London Southbank Centre workers pen open letter protesting against redundancies and “institutional racism”

The arts complex warned last month of a loss of up to 400 jobs due to the coronavirus pandemic

Workers at London’s Southbank Centre have written an open letter protesting against their forthcoming redundancies and a series of further claims.

The arts complex, which holds the Meltdown Festival annually, warned last month of a loss of up to 400 jobs due to the coronavirus pandemic.

Now, staff have highlighted the “brutal” redundancies they face, claims of “institutional racism” and the threat to the future of the organisation in an open letter, which they have called on the public to sign.


Amongst the claims are that the redundancies will “disproportionately affect the lowest-paid employees”.

The letter adds: “The at-risk group includes a high proportion of young people, people from BAME backgrounds and people with disabilities for whom it is more difficult to secure employment opportunities in the arts and so who will suffer the most from redundancy.”

Elsewhere, employees allege that “the formation of a network of BAME staff in 2019 was met by resistance by senior management, with attempts to disband it.”

The letter continues: “Yet the network was formally called upon for consultation in June this year after Southbank Centre were wrong-footed by their response to Black Lives Matter protests. Since then, their efforts to address structural racism and respond to the crisis of under-representation have been met by disturbing instances of racism, including one in which a board member stated that she did not believe in ‘victimhood’ and asked them if they were ‘proud to be people of colour’ and ‘proud to work at Southbank Centre’. Apologies from the Chief Executive Officer have been sought but not received.”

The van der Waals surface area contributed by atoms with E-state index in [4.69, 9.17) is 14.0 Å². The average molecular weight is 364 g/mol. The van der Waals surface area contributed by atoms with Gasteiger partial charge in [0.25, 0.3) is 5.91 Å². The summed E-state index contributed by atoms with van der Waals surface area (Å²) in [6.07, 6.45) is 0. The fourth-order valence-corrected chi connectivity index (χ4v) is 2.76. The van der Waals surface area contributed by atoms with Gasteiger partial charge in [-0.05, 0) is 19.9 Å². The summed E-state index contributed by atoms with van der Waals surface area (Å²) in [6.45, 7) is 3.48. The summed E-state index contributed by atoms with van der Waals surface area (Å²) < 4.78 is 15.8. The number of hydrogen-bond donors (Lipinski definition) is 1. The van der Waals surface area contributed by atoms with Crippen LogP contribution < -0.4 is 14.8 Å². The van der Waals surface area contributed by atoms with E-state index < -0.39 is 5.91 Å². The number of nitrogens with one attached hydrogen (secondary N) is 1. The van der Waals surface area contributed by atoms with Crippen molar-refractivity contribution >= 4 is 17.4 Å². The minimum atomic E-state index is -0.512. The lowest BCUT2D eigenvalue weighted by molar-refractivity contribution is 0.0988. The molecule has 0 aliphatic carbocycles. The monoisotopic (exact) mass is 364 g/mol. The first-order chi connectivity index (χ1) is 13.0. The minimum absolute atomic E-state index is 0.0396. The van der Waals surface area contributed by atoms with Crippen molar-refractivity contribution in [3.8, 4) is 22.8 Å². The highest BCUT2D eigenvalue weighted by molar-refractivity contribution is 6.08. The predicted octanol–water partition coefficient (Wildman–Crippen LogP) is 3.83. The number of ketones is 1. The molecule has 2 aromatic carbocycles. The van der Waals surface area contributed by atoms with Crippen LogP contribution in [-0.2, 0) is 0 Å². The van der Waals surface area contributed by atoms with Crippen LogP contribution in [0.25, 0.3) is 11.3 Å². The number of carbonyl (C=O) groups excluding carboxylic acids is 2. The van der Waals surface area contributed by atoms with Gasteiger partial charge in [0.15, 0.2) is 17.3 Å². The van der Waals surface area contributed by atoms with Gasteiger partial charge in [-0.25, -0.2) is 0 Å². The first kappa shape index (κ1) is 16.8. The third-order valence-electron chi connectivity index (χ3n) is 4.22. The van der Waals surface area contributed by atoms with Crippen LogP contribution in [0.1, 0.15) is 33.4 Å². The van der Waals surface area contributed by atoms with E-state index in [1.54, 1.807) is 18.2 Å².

The open letter also claims that when the Southbank Centre “it will operate with an entirely new operating structure.


“Staff have been told that the centre’s programme of contemporary art exhibitions, classical and contemporary music and literature events will be allocated just 10% of capacity across its venues with 90% reserved for rental,” it continues.

“This decision completely undermines the integrity of these respected cultural venues and will cause lasting damage to the ability of the Southbank Centre to provide for its audiences and fulfil the terms of its grant from Arts Council England (ACE).”

NME has reached out to a spokesperson at the Southbank Centre for a response to these claims.

Earlier this year, the Centre warned that it will be closed until at least April 2021.

It has been shut since March 17, with its 600 staff furloughed and the complex’s chief Elaine Bedell said at the time its financial reserves will run out by this September.

A Southbank spokesperson said last month because the centre was likely to remain closed until at least April 2021, and due to social distancing, many staff would have no work.